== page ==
Miami Beach

Miami Beach, Surfside, West Miami voters make tweaks to their city charters

Miami Beach, Surfside and West Miami residents voted Tuesday to change their city charters — the governing document for a city.


Voters passed two of two measures:

▪ Written reports: The city commission now will be required to hold a public discussion of fringe benefits provided to public employees within six months before the city ratifies a collective bargaining agreement. At a public hearing before commissioners, the city manager would be required to deliver a written report with specifics on the current status of benefits like pension and health insurance for the city’s employees and officers.

▪ Long-term agreements: More votes will be required from a city board and the city commission to approve long-term management and concession deals with private companies to operate on public property. With the change, the city’s planning board will have to approve agreements that last 10 years or longer by four of seven votes, and the city commission by six out of seven votes.


Voters passed five of seven measures:

▪ Vacancies on the commission: The charter will now allow for scheduling of a special election to fill vacant seats on the commission when the vacancy is due to a lack of candidates. It also will give the commission the power to determine whether good cause exists to excuse a commissioner’s failure to attend meetings.

▪ Election procedure: This amendment proposed to remove charter section 105(8), which states that if five or more candidates have qualified for the general election and the number of qualified candidates are later reduced after the qualifying period has ended, then the election will be postponed.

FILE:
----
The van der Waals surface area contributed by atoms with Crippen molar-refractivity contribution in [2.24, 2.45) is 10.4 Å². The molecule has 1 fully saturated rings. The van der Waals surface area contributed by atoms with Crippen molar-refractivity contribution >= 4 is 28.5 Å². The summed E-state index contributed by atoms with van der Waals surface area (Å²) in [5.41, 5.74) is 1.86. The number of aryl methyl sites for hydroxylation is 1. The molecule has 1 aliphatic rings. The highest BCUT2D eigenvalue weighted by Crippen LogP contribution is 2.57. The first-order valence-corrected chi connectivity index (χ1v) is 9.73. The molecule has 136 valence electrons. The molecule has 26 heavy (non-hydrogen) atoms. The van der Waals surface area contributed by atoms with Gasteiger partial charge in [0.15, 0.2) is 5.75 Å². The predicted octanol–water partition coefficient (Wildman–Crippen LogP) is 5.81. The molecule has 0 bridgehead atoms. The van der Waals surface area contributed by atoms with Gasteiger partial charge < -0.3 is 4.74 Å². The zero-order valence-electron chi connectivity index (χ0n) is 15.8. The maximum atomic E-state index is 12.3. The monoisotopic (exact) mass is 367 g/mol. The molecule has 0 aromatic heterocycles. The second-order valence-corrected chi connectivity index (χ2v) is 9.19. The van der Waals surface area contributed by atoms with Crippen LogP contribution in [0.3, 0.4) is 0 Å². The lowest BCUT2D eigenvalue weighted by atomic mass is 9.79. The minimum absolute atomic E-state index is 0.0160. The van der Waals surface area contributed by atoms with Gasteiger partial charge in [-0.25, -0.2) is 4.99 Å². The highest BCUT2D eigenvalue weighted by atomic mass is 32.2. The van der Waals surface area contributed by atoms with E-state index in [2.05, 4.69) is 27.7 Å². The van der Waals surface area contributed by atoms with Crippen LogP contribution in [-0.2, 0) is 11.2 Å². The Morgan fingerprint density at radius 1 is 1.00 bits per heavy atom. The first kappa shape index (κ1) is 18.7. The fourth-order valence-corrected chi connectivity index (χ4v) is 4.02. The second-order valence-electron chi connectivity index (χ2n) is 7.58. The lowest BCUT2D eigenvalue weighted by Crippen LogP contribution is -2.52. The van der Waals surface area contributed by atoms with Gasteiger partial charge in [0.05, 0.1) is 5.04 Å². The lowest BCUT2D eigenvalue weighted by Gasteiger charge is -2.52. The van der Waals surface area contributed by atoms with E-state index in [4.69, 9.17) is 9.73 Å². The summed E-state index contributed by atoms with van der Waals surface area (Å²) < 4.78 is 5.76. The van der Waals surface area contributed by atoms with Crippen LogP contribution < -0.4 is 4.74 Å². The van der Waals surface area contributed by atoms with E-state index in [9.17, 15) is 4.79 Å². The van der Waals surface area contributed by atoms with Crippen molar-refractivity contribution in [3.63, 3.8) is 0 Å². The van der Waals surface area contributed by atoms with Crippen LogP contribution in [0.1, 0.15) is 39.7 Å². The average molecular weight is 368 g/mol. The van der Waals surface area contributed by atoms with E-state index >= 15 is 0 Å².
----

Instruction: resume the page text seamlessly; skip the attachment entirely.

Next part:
▪ Canvassing Board: The town’s canvassing board will be deleted from the town charter and incorporated into the Chapter 26 of the Town Code, which governs elections.

▪ Qualifying for elected office: The charter will now change the time frame for candidates who qualify for office by submitting petitions.

▪  Runoff elections: The charter will now provide a runoff election for any commission seat if there’s a tie between candidates.


Voters passed five of seven measures:

▪ Qualifications to hold office: There now will be a two-year residency requirement prior to holding office.

▪ Compensation and expenses for commissioners: Commissioners, by a four-fifths vote, will now be able to approve expenses for commission members for travel and/or per diem expenses.

▪ Referendum by petition: When a city ordinance is challenged by petition, the ordinance would “be deemed valid until results from such referendum are certified.”

▪ Recall: Voters will be able to recall a city elected official only after the official has served at least one year in office.

▪ Scheduling: Municipal elections will continue to be held in April of even-numbered years.

Miami Herald staff writer Joey Flechas, and Herald writers Crystal Chew and Rodolfo Roman contributed to this report.